[I started by] drawing on paper, then on Adobe Illustrator. At the time I created it and even right now, the aim of this creation is to promote peace. I created this artwork when I was in Chad. Muslims and Christians are living in the same country but not fully together. There are still some quarters for Muslims and some for Christians. This artwork is a call to all Chadians to live hand in hand no matter their religious beliefs.

The initial release was an urge in my heart. Today, as President Deby has been killed, the country is in tension and this picture has never been so crucial and meaningful. While waiting for elections, during the elections or after, it is crucial to keep peace in mind because Africa needs stability to grow. Sixty percent of the African population is under 30 years old and they just need peace and good governance to manifest themselves.

[There were] no difficulties at all [while creating this work]. It was with passion and joy that I created this piece of art. [My favourite thing about it is] seeing two hands going to each other!



What helps you get into a creative mindset and how do you work through creative challenges?

If the challenge is a commission, I study it and get more information about the subject. I also ask specific questions to the client to make sure I get to the core of what they need to express. The client’s brief and my own research inspire me, then I start sketching ideas.

If the work is personal, more often ideas come by themselves. Sometimes I just feel like I am overwhelmed by too much inspiration. But music is a powerful stimulus for me.

What accomplishments are you proud of?

I am satisfied and proud of what I gave to the advertising industry as an Art Director, and today I am satisfied to be an entrepreneur in the fashion and design industries with my brands Bo Tchad and Froma.

What is it like to create a pattern and see your art designed into textiles?

Creating a pattern is like creating any piece of art. It’s a great satisfaction to see people enjoy my designs on textiles, which is for me, the largest museum to exhibit my art!


Recently, Eric placed within the Top 5 in the 2022 High Art Contest for the category 'Would Look Good on a T-shirt'.

Your logo is interesting, it includes your initials but it also depicts a face. Why did you design it in this way?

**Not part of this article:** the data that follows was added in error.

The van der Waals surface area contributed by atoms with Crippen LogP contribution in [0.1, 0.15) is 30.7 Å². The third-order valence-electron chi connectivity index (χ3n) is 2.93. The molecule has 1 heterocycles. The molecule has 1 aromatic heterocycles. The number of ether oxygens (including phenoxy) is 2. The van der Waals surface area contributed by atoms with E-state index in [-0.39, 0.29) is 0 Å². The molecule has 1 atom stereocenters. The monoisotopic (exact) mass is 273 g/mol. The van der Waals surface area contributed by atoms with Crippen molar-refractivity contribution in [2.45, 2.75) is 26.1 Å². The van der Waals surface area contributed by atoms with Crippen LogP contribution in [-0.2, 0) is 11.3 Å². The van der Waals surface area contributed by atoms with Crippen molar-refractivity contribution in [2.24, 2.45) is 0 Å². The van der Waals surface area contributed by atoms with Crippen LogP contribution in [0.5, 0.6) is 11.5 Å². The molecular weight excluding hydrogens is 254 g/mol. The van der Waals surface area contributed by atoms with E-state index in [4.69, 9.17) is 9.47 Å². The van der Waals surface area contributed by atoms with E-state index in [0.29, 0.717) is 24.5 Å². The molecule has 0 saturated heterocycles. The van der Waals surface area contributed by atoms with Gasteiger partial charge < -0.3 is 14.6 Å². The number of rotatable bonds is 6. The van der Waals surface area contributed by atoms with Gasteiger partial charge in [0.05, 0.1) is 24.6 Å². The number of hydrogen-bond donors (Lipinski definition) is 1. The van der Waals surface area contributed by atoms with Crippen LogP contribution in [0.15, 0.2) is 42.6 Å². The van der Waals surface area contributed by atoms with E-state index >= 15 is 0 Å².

I wanted something that can represent me. My philosophy is to keep smiling in every situation in my life. The symbol is a smile. So it’s me smiling :). Randomly it looks like an elephant mask and I didn’t think about it when I created my logo.

What is it like to see your work recognized by other people and to be used to help them promote their businesses?

I have been an Art Director at Ogilvy for five years. We worked for brands like Guinness, Airtel Bharti, Nestlé, Novartis… It’s amazing to see how we can use creativity to help corporations solve marketing issues and impact the lives of their customers.

"I was an intern in a Parisian studio named NTE (Nous Travaillons Ensemble) where I learned about engaging art. Through the French publisher Édition Nathan, my works have been used in primary school books in Cameroon as inspirational art.
My works are also featured in the book of the Projet “Vivre Ensemble” (Living Together) supported by IFT (Institut Français du Tchad) of the French Embassy in Chad.
My first exhibition is scheduled for this year 2022!"



What do you envision for your work in the future?

I feel the need to make art for peace, human conditions, love, and environmental protection.

Has your work changed over the years? If so, how?

Yes, my work has changed. In the beginning, I was just drawing for beauty. Today I draw to express feelings and identity.

How can people best support you and your work?

The simpler way to support me is to share or/and buy my work. Any commission is always welcome.

My art and products are available on Redbubble in my shop

In the process of creating work, what have you learned about yourself?

I learned I am an intuitive person.



Check out more of Eric's work on his website:

and Instagram @eric_takukam